Uptick in spam
rsk at gsp.org
Tue Oct 27 14:53:33 UTC 2015
On Tue, Oct 27, 2015 at 10:18:11AM -0400, Ian Smith wrote:
> I'm not making any argument about the relation of SPF compliance to message
> quality or spam/ham ratio. You are no doubt correct that at this point in
> the game SPF doesn't matter with respect to message quality in a larger
> context, because these days messages that are not SPF compliant will simply
> never arrive, and therefore aren't sent.
No, what I'm trying to explain to you is that the presence or absence
of SPF records, and the content of those records, has no bearing on
whether not messages emitted are spam or nonspam. I have millions
of messages that passed all SPF checks and are clearly spam; I have
millions of messages that failed (or had none) and are clearly not spam.
I have analyzed this data in ridiculous detail using a variety of
statistical/pattern recognition techniques, and the bottom line
vis-a-vis SPF is that it simply doesn't matter.
It would be nice if it did; it would be nice if the fatuous claim
made at SPF's introduction ("Spam as a technical problem is solved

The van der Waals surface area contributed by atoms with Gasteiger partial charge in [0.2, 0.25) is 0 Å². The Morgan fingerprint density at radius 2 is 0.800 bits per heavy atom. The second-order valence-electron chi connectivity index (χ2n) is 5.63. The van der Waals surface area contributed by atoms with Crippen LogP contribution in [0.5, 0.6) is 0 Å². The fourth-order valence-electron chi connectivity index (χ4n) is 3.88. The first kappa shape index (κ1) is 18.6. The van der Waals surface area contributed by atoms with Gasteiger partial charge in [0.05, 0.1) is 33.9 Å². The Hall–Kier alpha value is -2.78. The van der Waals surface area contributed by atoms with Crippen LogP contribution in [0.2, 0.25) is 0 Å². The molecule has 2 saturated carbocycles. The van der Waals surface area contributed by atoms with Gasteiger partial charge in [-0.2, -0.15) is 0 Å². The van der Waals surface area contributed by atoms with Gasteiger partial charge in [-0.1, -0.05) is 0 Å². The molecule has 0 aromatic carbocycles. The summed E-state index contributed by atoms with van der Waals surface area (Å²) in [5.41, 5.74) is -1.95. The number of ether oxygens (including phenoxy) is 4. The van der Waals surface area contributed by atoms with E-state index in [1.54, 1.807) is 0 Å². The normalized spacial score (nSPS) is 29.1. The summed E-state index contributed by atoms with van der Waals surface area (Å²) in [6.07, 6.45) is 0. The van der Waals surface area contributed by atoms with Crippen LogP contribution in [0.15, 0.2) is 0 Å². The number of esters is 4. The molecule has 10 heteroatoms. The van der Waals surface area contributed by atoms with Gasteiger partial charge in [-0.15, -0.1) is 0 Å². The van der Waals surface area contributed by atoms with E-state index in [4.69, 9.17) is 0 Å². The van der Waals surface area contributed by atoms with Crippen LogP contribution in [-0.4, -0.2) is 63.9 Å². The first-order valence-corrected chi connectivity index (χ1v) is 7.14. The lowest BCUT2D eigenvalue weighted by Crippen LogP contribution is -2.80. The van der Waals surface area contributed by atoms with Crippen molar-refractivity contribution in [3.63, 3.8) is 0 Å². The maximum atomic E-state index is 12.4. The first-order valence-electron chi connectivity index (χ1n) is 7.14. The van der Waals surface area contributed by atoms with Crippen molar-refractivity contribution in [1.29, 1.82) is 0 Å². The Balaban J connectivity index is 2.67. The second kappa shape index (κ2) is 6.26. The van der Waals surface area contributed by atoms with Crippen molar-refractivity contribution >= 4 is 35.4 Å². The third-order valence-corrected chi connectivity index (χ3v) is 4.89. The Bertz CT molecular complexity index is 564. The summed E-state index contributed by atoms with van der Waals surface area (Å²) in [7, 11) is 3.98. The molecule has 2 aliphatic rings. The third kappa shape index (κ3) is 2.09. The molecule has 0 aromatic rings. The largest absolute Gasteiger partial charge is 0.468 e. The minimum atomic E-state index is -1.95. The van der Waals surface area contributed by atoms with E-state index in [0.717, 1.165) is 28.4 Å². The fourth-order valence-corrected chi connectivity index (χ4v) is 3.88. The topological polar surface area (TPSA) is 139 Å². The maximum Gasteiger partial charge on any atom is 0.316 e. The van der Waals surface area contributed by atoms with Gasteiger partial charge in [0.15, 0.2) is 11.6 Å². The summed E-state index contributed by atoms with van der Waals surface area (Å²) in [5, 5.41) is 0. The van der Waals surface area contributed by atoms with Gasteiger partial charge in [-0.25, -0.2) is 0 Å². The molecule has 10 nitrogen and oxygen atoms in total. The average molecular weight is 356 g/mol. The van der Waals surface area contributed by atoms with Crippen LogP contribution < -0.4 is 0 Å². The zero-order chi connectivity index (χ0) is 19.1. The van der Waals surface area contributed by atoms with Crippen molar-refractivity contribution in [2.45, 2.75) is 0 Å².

by SPF") were true. But it's not. It's worthless.
> I'm saying that SPF helps prevent envelope header forgery, which is what it
> was designed to do.
When trying to stop spam, forgery (header and otherwise) is largely
unimportant. These are separate-but-related problems, and it is a
fundamental tactical error to conflate them.
> The fact that NANOG isn't checking SPF (and it isn't,
> I tested) was exploited and resulted in a lot of spam to the list.
No, the fact that NANOG's mailing list mechanisms (the MTA, Mailman,
etc.) aren't defended by *other* methods is the problem. There are much
better ways to accomplish the goal than screwing around with SPF.
> You can argue that envelope header forgery is irrelevant, and that corner
> cases don't matter. But I think this latest incident provides a good
> counterexample that it does matter.
It's an unimportant and isolated incident. I have a bazillion of
those too. But using those, instead of looking at overall statistical
trends, is a very poor way to craft mail system defenses. The correct
strategy is to begin with those measures that:
- have the lowest FP rate
- have the lowest FN rate
- take the least bandwidth
- take the least memory
- take the least CPU
- are as close as possible to the source of abuse
- rely the least on external resources
- are simplest to understand
- are simplest to implement
- are easiest to monitor and evaluate
- are easiest to maintain and modify
- are the least susceptible to gaming
- are the least susceptible to "flavor-of-the-moment" issues
and then work down the list from there. This yields architectures
that are effective, predictable, and accurate. Not perfect: there
is no such thing; but certainly robust enough for production use.
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